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Saint of the Day—available on the iPhone!

Saint of the Day
Catholic saints are holy people and human people who lived extraordinary lives. Each saint the Church honors responded to God's invitation to use his or her unique gifts. God calls each one of us to be a saint. Click here to receive Saint of the Day in your email.

October 17
St. Ignatius of Antioch
(d. 107?)


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Born in Syria, Ignatius converted to Christianity and eventually became bishop of Antioch. In the year 107, Emperor Trajan visited Antioch and forced the Christians there to choose between death and apostasy. Ignatius would not deny Christ and thus was condemned to be put to death in Rome.

Ignatius is well known for the seven letters he wrote on the long journey from Antioch to Rome. Five of these letters are to churches in Asia Minor; they urge the Christians there to remain faithful to God and to obey their superiors. He warns them against heretical doctrines, providing them with the solid truths of the Christian faith.

The sixth letter was to Polycarp, bishop of Smyrna, who was later martyred for the faith. The final letter begs the Christians in Rome not to try to stop his martyrdom. "The only thing I ask of you is to allow me to offer the libation of my blood to God. I am the wheat of the Lord; may I be ground by the teeth of the beasts to become the immaculate bread of Christ."

Ignatius bravely met the lions in the Circus Maximus.



Comment:

Ignatius's great concern was for the unity and order of the Church. Even greater was his willingness to suffer martyrdom rather than deny his Lord Jesus Christ. Not to his own suffering did Ignatius draw attention, but to the love of God which strengthened him. He knew the price of commitment and would not deny Christ, even to save his own life.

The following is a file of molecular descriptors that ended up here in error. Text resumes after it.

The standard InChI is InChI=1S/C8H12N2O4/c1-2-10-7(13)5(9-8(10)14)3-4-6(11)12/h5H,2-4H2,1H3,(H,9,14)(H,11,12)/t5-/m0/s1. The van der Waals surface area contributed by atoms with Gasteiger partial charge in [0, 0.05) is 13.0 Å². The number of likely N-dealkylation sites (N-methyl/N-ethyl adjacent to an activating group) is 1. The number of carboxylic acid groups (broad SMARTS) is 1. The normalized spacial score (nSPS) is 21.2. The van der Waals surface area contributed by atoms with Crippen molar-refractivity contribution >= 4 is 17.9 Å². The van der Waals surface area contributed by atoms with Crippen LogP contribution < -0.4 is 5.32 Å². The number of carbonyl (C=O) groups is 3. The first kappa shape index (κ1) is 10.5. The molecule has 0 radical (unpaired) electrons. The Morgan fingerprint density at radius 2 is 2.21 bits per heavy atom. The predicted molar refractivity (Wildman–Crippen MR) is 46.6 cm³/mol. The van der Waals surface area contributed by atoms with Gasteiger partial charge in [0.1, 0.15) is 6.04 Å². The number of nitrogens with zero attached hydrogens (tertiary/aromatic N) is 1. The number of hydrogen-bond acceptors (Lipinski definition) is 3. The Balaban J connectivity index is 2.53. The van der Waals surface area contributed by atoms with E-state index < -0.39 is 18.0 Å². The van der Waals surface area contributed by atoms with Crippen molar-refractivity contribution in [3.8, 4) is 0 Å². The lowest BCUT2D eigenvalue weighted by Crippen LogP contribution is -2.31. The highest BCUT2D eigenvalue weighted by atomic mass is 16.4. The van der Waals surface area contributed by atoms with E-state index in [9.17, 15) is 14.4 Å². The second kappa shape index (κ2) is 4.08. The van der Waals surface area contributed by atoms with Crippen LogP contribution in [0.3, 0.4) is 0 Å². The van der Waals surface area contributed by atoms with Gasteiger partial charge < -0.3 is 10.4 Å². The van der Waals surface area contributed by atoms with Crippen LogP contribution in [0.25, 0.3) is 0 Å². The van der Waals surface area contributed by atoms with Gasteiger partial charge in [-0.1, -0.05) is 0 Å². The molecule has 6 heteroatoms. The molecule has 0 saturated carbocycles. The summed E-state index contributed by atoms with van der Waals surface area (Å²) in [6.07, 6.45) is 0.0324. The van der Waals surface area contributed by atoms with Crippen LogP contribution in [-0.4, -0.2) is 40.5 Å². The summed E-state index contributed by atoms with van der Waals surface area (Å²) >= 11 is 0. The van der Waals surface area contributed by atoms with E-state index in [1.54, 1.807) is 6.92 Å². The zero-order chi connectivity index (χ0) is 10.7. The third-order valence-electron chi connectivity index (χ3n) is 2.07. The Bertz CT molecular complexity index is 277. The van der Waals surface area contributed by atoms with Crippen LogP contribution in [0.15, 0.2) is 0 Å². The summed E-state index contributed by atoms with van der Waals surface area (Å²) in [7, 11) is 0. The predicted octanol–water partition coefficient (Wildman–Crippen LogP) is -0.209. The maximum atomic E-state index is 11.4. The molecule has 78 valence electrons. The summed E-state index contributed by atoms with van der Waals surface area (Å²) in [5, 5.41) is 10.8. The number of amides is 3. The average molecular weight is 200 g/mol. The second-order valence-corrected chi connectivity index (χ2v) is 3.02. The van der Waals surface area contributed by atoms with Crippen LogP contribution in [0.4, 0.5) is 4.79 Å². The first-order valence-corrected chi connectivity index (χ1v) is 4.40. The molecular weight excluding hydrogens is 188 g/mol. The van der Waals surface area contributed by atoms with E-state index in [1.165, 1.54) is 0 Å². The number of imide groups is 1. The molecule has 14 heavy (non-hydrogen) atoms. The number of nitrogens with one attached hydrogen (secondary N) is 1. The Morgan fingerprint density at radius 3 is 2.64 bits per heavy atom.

Quote:

"I greet you from Smyrna together with the Churches of God present here with me. They comfort me in every way, both in body and in soul. My chains, which I carry about on me for Jesus Christ, begging that I may happily make my way to God, exhort you: persevere in your concord and in your community prayers" (Ignatius of Antioch, Letter to the Church at Tralles).


Saturday, October 17, 2015
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Saint of the Day
Lives, Lessons and Feast
By Leonard Foley, O.F.M.; revised by Pat McCloskey, O.F.M.



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Francis de Sales: Francis was destined by his father to be a lawyer so that the young man could eventually take his elder’s place as a senator from the province of Savoy in France. For this reason Francis was sent to Padua to study law. After receiving his doctorate, he returned home and, in due time, told his parents he wished to enter the priesthood. His father strongly opposed Francis in this, and only after much patient persuasiveness on the part of the gentle Francis did his father finally consent. Francis was ordained and elected provost of the Diocese of Geneva, then a center for the Calvinists. Francis set out to convert them, especially in the district of Chablais. By preaching and distributing the little pamphlets he wrote to explain true Catholic doctrine, he had remarkable success. 
<p>At 35 he became bishop of Geneva. While administering his diocese he continued to preach, hear confessions and catechize the children. His gentle character was a great asset in winning souls. He practiced his own axiom, “A spoonful of honey attracts more flies than a barrelful of vinegar.” </p><p>Besides his two well-known books, the <i>Introduction to the Devout Life</i> and <i>A Treatise on the Love of God</i>, he wrote many pamphlets and carried on a vast correspondence. For his writings, he has been named patron of the Catholic Press. His writings, filled with his characteristic gentle spirit, are addressed to lay people. He wants to make them understand that they too are called to be saints. As he wrote in <i>The Introduction to the Devout Life</i>: “It is an error, or rather a heresy, to say devotion is incompatible with the life of a soldier, a tradesman, a prince, or a married woman.... It has happened that many have lost perfection in the desert who had preserved it in the world. ” </p><p>In spite of his busy and comparatively short life, he had time to collaborate with another saint, Jane Frances de Chantal (August 12), in the work of establishing the Sisters of the Visitation. These women were to practice the virtues exemplified in Mary’s visit to Elizabeth: humility, piety and mutual charity. They at first engaged to a limited degree in works of mercy for the poor and the sick. Today, while some communities conduct schools, others live a strictly contemplative life.</p> American Catholic Blog St. John of the Cross put it succinctly when writing about the virtue of love (which is the core of every virtue, so it applies equally to trust, humility, gratitude): “Where there is no love, put love, and you will find love.”

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